In an abbreviated competition like the IIHF World Junior Hockey championship, it is necessary for a team to come together very quickly in order to achieve its goal.
In Team Canada's case that would be bouncing back from a devastating overtime loss to their American rivals in the final and bringing gold back to Canada.
Fortunately for head coach Dave Cameron and his staff, the group of 40 hopefuls that are attending selection camp just outside of Toronto are filled with players that assume the leadership role on their respective junior or college teams and can impart some of that experience on some of the younger players.
Over the past two days at the Mastercard Centre, the group of four returning players, Ryan Ellis, Brayden Schenn, Jared Cowen and Calvin De Haan, have taken over that leadership role and are helping impart that experience on some of the younger players.
"They've been really helpful," said Everett Silvertips defenceman Ryan Murray.
At just 17-years-old and not eligible for the NHL Entry Draft until 2012, Murray is the youngest player in camp. He is very thankful for all the tips that his veteran teammates have given him.
"A lot of the older guys have been helping me out, talking to me a lot in the room and making me feel comfortable."
That responsibility is something that Ellis takes very seriously as he attempts to make the team for the third straight year.
"The first-year guys here, you have to show them what it's all about," said Ellis. "Every Canadian player dreams of days like this so it's not hard to get up for games, but to be your best in those games you've really got to push yourself."
With a World Junior gold and silver medal already under his belt, Ellis is almost discussed in reverent tones by both the players and the coaching staff.
"He's one of the dominant players," said head coach Dave Cameron. "He's a guy that sets the tone in regards to how the team is playing."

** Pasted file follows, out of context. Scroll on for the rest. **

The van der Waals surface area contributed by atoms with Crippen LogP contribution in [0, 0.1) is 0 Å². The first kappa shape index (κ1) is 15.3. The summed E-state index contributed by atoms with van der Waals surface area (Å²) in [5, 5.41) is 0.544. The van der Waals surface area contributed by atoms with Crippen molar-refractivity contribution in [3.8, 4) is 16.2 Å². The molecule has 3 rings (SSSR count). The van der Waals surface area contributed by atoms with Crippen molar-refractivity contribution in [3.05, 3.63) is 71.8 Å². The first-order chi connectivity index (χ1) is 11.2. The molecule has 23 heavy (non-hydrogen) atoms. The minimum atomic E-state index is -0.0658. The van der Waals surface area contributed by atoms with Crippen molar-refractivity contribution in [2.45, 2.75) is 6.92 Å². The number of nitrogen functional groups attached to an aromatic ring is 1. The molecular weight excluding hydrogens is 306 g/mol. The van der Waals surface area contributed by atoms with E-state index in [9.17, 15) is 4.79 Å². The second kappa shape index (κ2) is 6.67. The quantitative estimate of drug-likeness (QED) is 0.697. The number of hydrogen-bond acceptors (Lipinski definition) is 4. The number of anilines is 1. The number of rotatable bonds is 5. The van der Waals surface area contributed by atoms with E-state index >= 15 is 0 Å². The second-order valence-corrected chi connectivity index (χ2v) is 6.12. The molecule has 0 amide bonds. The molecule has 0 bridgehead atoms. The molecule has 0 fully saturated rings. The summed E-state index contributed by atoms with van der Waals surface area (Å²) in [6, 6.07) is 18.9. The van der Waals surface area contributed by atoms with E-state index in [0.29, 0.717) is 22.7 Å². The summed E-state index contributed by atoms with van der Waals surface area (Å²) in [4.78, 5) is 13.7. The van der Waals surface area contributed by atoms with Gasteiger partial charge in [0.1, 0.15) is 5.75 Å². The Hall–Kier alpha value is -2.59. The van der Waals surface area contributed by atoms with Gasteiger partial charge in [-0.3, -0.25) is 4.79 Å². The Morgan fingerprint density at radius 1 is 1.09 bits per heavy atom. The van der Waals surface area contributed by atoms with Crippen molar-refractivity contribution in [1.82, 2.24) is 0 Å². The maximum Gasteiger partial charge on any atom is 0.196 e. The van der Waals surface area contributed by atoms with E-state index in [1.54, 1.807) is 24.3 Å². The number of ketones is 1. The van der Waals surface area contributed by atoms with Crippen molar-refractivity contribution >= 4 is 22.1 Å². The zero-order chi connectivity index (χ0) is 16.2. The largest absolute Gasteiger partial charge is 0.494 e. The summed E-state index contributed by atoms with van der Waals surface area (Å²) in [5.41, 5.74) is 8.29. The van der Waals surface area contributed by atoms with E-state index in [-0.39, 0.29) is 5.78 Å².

That tone is something that Ellis' teammates pick up on.
"He's one of the smartest players that I've ever played with on the ice and his puck skills are unbelievable too," said De Haan.
While Ellis said that he did not want to think too far ahead, he admitted that being a captain or an assistant would be something he would take very seriously.
"It would be huge," said Ellis. "It's an honour to wear the Canadian jersey, but any time there's a letter on that it's even more important."
While Ellis appears to have the credentials to be captain material, he is not alone. To a man, all four returning players discussed the importance that the role of leadership will play in the tournament.
"I wear the 'C' in Spokane and I've learned quite a lot about leadership there since I've been doing that," said Cowen. "I think to come here it wouldn't be too different. It would be a little more responsibility but I think that pretty much everyone here on the team is a leader so it's kind of a small part that (we all) have to play."
While none of the returnees want to linger too long on last year's disappointment in Saskatoon, all feel that it played a significant role in their personal development, and that it could help them.
"Last year winning silver, it was tough to take," said Brayden Schenn who only recently returned to his junior club, the Brandon Wheat Kings after an eight-game stint with the Los Angeles Kings. "You gain experience as the years go on. I've gained experience just being up this year with the Kings as well as last year learning from the returning players. You take that experience and you try to give it to the other guys."
While the returnees will be asked to fill the position of leaders, there are plenty of first-time hopefuls that would assume the role if need be.
"To wear an 'A' would be great," said Florida Panthers draft pick and Kingston Frontenacs' blueliner Erik Gudbranson. "I'm not here for a personal achievement like that, I'm here to be a leader on this team hopefully and contribute in any way possible. If necessary then absolutely I would put an 'A' on and it would be a true honour."
At the moment Cameron is more concerned with determining who will make the team rather than who will sport the 'C' as cuts are expected to come over the next two days.
He did outline what he was looking for from his leaders.
"Guys that set the example," Cameron stated plainly.
Luckily for him there are no shortage of candidates willing to do just that.